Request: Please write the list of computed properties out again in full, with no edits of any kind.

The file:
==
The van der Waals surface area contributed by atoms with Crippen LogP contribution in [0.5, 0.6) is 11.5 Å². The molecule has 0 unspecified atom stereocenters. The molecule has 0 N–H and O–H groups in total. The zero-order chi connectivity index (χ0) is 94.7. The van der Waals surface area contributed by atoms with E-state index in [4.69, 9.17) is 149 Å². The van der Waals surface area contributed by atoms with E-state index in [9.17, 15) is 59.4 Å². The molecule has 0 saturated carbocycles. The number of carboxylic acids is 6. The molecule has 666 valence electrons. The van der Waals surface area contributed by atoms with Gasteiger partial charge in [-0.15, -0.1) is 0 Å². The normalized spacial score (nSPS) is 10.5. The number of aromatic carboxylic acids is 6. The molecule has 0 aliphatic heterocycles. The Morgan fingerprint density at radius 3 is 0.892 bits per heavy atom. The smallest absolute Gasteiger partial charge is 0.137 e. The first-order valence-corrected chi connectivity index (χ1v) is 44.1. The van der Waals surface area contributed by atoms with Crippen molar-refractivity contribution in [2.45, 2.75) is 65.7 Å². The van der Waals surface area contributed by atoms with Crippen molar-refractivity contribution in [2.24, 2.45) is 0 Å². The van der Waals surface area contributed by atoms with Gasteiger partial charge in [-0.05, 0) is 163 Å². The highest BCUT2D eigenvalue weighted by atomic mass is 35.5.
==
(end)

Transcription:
The van der Waals surface area contributed by atoms with Crippen LogP contribution in [0.5, 0.6) is 11.5 Å². The molecule has 0 unspecified atom stereocenters. The molecule has 0 N–H and O–H groups in total. The zero-order chi connectivity index (χ0) is 94.7. The van der Waals surface area contributed by atoms with E-state index in [4.69, 9.17) is 149 Å². The van der Waals surface area contributed by atoms with E-state index in [9.17, 15) is 59.4 Å². The molecule has 0 saturated carbocycles. The number of carboxylic acids is 6. The molecule has 666 valence electrons. The van der Waals surface area contributed by atoms with Gasteiger partial charge in [-0.15, -0.1) is 0 Å². The normalized spacial score (nSPS) is 10.5. The number of aromatic carboxylic acids is 6. The molecule has 0 aliphatic heterocycles. The Morgan fingerprint density at radius 3 is 0.892 bits per heavy atom. The smallest absolute Gasteiger partial charge is 0.137 e. The first-order valence-corrected chi connectivity index (χ1v) is 44.1. The van der Waals surface area contributed by atoms with Crippen molar-refractivity contribution in [2.45, 2.75) is 65.7 Å². The van der Waals surface area contributed by atoms with Crippen molar-refractivity contribution in [2.24, 2.45) is 0 Å². The van der Waals surface area contributed by atoms with Gasteiger partial charge in [-0.05, 0) is 163 Å². The highest BCUT2D eigenvalue weighted by atomic mass is 35.5.